Colin Dexter was born in 1930 and, over the course of his writing career, has won CWA Gold Dagger and Silver Dagger awards. "Last Seen Wearing" was first published in 1976 and is the second book to feature the famous Inspector Morse.
"Last Seen Wearing" sees Morse and his sidekick, Lewis, assigned to a missing persons case. Just over two years previously, Valerie Taylor - a seventeen year old pupil at a local comprehensive school, had disappeared. The case had been investigated by one of Morse's colleagues, Chief Inspector Ainley, but was never closed. Morse has now inherited the case following Ainley's death in a car accident. Although technically a "cold case", it was one that Ainley had never stopped investigating - albeit unofficially and in his own time, in the latter stages. Ainley was returning from London when he had his car accident - Morse believes he discovered something important there.
The day she disappeared, Valerie had come home for her lunch - although she left to return to school for her afternoon lessons, it seems she never arrived there. However, a letter has now arrived home - apparently from Valerie, saying she's fine but doesn't want to be found. According to the postmark, it was posted in London the day after Ainley's death. Morse, for no clear reason, decides that Valerie is actually dead and the letter is a forgery.
Since Valerie disappeared on the way back to school, Morse and Lewis naturally look into her school-life. Three staff-members, as it turns out, crop up regularly in the investigation. One is the school's headmaster - who had only been appointed to the position three years previously. (From the book's prologue, there's a suspicion he may have had a quick roll in the hay with Valerie on the day of his interview. Naturally, he wouldn't have known she was one of his prospective pupils at the time). Phillipson is still relatively young - he's only in his mid-thirties and is married with two young children. The school's vice-principal, on the other hand, is a single man in his fifties called Baines. He'd been passed over by the school's Board of Governors for the headmaster's position, and it's clear that he and Phillipson don't get on well together. The final staff member is David Acum, who had only taught in the school for one year - leaving shortly after Valerie had disappeared to take up a teaching position in Wales. Acum had taken Valerie's last class before she went missing.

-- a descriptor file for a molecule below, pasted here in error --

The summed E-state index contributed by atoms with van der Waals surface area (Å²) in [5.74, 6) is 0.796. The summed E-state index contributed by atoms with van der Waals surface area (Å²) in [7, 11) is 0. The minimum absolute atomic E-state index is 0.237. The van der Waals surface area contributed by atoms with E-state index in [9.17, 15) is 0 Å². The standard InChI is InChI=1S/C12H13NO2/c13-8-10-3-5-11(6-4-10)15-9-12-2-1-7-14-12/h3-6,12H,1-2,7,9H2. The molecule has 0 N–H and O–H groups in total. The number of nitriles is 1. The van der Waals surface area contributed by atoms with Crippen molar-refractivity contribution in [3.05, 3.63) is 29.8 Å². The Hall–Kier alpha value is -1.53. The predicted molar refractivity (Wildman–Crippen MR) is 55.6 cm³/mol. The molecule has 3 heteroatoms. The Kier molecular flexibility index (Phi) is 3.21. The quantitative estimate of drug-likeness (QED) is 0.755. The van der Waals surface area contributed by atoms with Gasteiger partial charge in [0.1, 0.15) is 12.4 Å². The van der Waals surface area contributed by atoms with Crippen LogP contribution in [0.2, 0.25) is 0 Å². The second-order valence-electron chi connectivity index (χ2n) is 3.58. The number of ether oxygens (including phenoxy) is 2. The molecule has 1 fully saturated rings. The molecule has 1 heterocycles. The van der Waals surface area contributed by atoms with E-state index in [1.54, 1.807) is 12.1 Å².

Ultimately the clue to solving the cases lies in the possession of a rather maundane object. The clue is under everybodies nose yet njo one can see it proving yet again how valuable your buildings and its contents can be. Even though we are with Morse through every step of the investigation, in the end he is still ahead of us. Even when he has the clue ion his possession, we still cannot see it.
While it's a better book that "Last Bus to Woodstock" - the first in the Morse series - there are still plenty of flaws in "Last Seen Wearing". Despite working on what was officially a missing persons case, it seemed strange that Morse had no clear photo of Valerie's face - the clearest shot mentioned appeared alongside a newspaper article. I was a little puzzled how Morse was supposed to recognise Valerie if he found her. I also found it strange that Morse didn't spend more time talking to Valerie's school-friends - only one of them, an ex-boyfriend, is even mentioned. Later on, when a murder is actually committed, Morse removes the weapon from the corpse and tosses it aside - taking no interest in fingerprints or forensics. (At this point, I was wondering how he still had a job). Dexter's style of writing didn't do much for me either - "I wish we could be naughty together, don't you ?" and "Watch out you miserable sinner, whoever you are, who did poor Valerie in !" are just a couple of samples. Largely an easy read, though it's no classic.
Based on a review by Craobh Rua "Craobh Rua" (N. Ireland)